Last night a group at my church began the Spiritual Exercises of St. Ignatius. You can learn more about this great spiritual tool by hitting the St. Ignatius tab to the right.
Listening to Nancy, our facilitator, I was reminded of my own first encounter with the Exercises. During this first session, we talk a lot about balance. In fact, balance is one of the key factors in Ignatian Spirituality.
In his introduction, Ignatius wrote,
we must make ourselves indifferent to all created things, as far as we are allowed free choice and are not under any prohibition. Consequently, as far as we are concerned, we should not prefer health to sickness, riches to poverty, honor to dishonor, a long life or a short life. The same holds for all other things.
Our one desire and choice should be what is more conducive to the end for which we are created. (#23, First Principle and Foundation)
This contemporary version was written by Fr. John Reilly, SJ,
It follows that we will find our true selves in a freedom to choose what helps to share our lives with others, not what hinders this.
To come to this freedom we need at all times, where it is left to our own choice, to hold ourselves open and ready for all things, wealth or poverty, fame or disgrace, health or sickness, a long life or a short one, and with everything else.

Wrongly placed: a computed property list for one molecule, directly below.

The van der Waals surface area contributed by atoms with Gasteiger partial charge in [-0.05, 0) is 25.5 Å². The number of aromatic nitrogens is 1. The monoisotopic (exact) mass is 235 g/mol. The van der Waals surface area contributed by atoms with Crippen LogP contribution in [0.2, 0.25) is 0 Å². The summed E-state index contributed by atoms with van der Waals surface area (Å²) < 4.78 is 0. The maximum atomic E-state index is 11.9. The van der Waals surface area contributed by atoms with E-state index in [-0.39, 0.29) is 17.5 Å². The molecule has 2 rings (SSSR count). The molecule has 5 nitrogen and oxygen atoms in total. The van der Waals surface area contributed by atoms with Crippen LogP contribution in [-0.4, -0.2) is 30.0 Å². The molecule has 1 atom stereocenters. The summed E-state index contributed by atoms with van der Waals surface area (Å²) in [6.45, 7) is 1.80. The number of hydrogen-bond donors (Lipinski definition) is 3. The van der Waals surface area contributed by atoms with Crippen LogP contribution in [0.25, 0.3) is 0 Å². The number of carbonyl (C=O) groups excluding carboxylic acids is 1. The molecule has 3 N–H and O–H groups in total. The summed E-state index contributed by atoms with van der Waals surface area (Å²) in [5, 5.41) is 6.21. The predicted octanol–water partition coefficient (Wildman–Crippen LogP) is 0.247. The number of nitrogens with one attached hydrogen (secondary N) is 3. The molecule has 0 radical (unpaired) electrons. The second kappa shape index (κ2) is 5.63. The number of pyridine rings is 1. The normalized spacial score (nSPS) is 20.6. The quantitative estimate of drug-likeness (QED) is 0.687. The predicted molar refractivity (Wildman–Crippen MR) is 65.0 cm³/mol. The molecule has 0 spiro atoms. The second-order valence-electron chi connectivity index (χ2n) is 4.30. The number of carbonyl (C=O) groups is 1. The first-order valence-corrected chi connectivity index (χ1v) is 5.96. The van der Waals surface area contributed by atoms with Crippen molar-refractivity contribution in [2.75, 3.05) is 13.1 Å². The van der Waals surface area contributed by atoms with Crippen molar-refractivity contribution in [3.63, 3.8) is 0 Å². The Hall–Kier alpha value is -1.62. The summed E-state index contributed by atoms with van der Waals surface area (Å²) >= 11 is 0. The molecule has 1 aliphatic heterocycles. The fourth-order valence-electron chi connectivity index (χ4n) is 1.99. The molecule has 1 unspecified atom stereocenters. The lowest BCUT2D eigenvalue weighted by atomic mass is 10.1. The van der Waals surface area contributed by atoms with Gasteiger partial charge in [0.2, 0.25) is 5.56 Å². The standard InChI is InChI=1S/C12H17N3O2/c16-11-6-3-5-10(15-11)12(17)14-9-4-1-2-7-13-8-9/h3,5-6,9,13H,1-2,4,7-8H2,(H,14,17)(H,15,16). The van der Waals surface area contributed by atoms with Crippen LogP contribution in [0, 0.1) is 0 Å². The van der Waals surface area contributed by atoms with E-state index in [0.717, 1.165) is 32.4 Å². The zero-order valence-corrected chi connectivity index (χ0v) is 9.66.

So we want to be graced by God into a spiritual freedom that is both deeply interior and gratefully responsive to God’s prior love in creating us, to desire and choose in all things what better helps each of us to share the life for which God has made us all.
As I get older, I realize the importance of having balance in my life. Real, genuine, transformation cannot occur if our lives are out of balance, be it spiritual, emotional or physical. St. Ignatius reminds us that being somewhere in the middle of wealth and poverty, fame and disgrace, health and sickness, a long life and a short one, is an ok place to be. Of course, we need to strive to be financially secure and as healthy as possible.
In faith, however, Ignatius points out that if we appear to have lost everything, there is something that can never be taken away, and that is God’s love for us.
This is a wonderful Ignatian prayer known as the Suscipe, which is Latin for take.
Receive, O Lord, all my liberty.
Take my memory, my understanding, and my entire will.
Whatsoever I have or possess You have bestowed upon me;
I give it all back to You and surrender it wholly to be governed by YourWill.
Give me love for You alone along with Your grace,
and I am rich enough and ask for nothing more.